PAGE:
However, that was just for the storage of the games directory. I'm still not sure how to migrate the system partitions ('/' on down, of which many filesystems are on separate lvm partitions), nor how best to set up the remaining two SSDs to contain them.

RAID1? Put it on an LVM? How, then, to copy over the various parts of the root file tree, leaving stuff created by the filesystem (/dev and /proc, for example), so that I can simply change the UUID in grub and /etc/fstab when I'm done and have a seamless switchover?

Thanks for the help! One drive is already copied; just one last step!

EE
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Hu
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PostPosted: Sun Oct 16, 2016 4:31 pm    Post subject: Reply with quote

Although tedious, the safe thing to do would be to copy each filesystem separately. You can use bind mounts to accomplish this while the system is up, if you do not mind the potential inconsistency caused by copying a file that a running program might have open and partially updated.

Pick some unused directories, possibly newly created. Mount your destination filesystem on one. Bind mount your source filesystem on the other. The bind mount does not, by default, bring along submounts, so you can use a recursive copy (via rsync, cp, etc.) on the bound source without worrying about traversing into other filesystems. For example:
Code:
cd /mnt
mkdir bind-src
mkdir dst
mount /dev/disk/destination-drive dst
mount --bind / bind-src
rsync --preferred-rsync-options-here bind-src dst
This will copy the files that are part of the filesystem on /, but will not traverse into the virtual filesystems mounted on /proc, /dev, /sys, and so on, nor will it see or copy from /home (if /home is a separate filesystem from /).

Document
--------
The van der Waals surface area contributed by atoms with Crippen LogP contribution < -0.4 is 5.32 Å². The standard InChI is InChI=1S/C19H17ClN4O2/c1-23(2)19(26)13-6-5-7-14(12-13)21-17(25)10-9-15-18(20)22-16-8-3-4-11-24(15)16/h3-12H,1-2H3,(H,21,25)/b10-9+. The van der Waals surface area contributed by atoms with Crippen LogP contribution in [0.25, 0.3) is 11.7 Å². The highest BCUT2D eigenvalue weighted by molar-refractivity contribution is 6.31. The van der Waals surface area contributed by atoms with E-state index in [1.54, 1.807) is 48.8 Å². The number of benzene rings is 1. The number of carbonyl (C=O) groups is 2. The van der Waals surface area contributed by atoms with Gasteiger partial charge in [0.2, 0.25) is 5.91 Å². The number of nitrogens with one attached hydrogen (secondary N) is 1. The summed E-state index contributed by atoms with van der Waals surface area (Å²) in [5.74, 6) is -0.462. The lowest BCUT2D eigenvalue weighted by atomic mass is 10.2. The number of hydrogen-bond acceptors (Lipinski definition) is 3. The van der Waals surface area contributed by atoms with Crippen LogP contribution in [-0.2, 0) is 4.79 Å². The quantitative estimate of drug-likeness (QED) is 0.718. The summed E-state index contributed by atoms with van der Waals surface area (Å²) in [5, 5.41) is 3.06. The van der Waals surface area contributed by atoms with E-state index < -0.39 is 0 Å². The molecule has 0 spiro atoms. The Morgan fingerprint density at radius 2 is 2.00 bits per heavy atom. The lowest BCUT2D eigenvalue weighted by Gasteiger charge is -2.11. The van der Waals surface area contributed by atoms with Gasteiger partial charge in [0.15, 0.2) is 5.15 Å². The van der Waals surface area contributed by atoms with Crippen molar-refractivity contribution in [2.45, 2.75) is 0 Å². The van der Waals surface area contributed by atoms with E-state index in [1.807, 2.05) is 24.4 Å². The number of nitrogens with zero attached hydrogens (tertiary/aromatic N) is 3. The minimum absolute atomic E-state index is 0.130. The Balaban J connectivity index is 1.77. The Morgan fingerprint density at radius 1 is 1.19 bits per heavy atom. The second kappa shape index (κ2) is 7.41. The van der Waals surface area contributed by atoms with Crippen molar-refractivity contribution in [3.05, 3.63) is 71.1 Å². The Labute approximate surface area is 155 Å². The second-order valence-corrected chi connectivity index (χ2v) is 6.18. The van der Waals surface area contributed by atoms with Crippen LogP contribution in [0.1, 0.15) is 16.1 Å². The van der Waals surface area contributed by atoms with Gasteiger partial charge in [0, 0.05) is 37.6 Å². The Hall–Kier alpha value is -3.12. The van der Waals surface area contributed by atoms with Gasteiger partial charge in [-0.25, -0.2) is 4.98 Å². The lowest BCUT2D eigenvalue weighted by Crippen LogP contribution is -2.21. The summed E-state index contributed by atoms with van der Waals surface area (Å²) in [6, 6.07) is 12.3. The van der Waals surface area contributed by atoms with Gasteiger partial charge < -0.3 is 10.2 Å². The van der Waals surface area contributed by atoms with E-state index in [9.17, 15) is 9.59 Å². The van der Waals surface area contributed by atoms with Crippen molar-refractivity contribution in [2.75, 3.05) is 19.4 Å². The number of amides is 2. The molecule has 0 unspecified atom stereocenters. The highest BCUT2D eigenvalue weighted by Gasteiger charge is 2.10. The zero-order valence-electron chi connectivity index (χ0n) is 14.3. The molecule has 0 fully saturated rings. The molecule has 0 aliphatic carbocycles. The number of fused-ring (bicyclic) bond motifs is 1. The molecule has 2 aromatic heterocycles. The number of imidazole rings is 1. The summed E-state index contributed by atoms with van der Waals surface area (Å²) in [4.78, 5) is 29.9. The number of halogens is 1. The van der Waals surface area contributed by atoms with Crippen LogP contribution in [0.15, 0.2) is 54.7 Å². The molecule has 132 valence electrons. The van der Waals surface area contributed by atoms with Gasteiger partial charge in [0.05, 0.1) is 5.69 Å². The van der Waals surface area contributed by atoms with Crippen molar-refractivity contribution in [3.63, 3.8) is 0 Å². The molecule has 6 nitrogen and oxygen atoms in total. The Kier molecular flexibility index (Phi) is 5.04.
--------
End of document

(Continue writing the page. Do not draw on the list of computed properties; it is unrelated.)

I suggest you try this on small scale with some test data first.
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ExecutorElassus
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PostPosted: Sun Oct 16, 2016 5:49 pm    Post subject: Reply with quote

Ah, thank you: this was a missing piece that I was looking for. Now, excluding the storage partitions I'm not going to copy right now, I have the following mounts on my system:

Code:
$ mount
/dev/md126 on / type ext3 (rw,noatime,data=ordered)
/dev/mapper/vg-usr on /usr type ext3 (rw,noatime,stripe=256,data=ordered)
/dev/mapper/vg-var on /var type ext3 (rw,noatime,stripe=256,data=ordered)
proc on /proc type proc (rw,nosuid,nodev,noexec,relatime)
tmpfs on /run type tmpfs (rw,nodev,relatime,size=3291000k,mode=755)
dev on /dev type devtmpfs (rw,nosuid,relatime,size=10240k,nr_inodes=4104549,mode=755)
mqueue on /dev/mqueue type mqueue (rw,nosuid,nodev,noexec,relatime)
devpts on /dev/pts type devpts (rw,nosuid,noexec,relatime,gid=5,mode=620,ptmxmode=000)
shm on /dev/shm type tmpfs (rw,nosuid,nodev,noexec,relatime)
sysfs on /sys type sysfs (rw,nosuid,nodev,noexec,relatime)
debugfs on /sys/kernel/debug type debugfs (rw,nosuid,nodev,noexec,relatime)
cgroup_root on /sys/fs/cgroup type tmpfs (rw,nosuid,nodev,noexec,relatime,size=10240k,mode=755)
openrc on /sys/fs/cgroup/openrc type cgroup (rw,nosuid,nodev,noexec,relatime,release_agent=/lib64/rc/sh/cgroup-release-agent.sh,name=openrc)
cpu on /sys/fs/cgroup/cpu type cgroup (rw,nosuid,nodev,noexec,relatime,cpu)
/dev/md1 on /boot type ext2 (rw,noatime,errors=continue)
/dev/mapper/vg-portage on /var/portage/repos type ext2 (rw,noatime,errors=continue,user_xattr,acl)
/dev/mapper/vg-distfiles on /var/portage/distfiles type ext2 (rw,noatime,errors=continue)
/dev/mapper/vg-home on /home type ext3 (rw,noatime,stripe=256,data=ordered)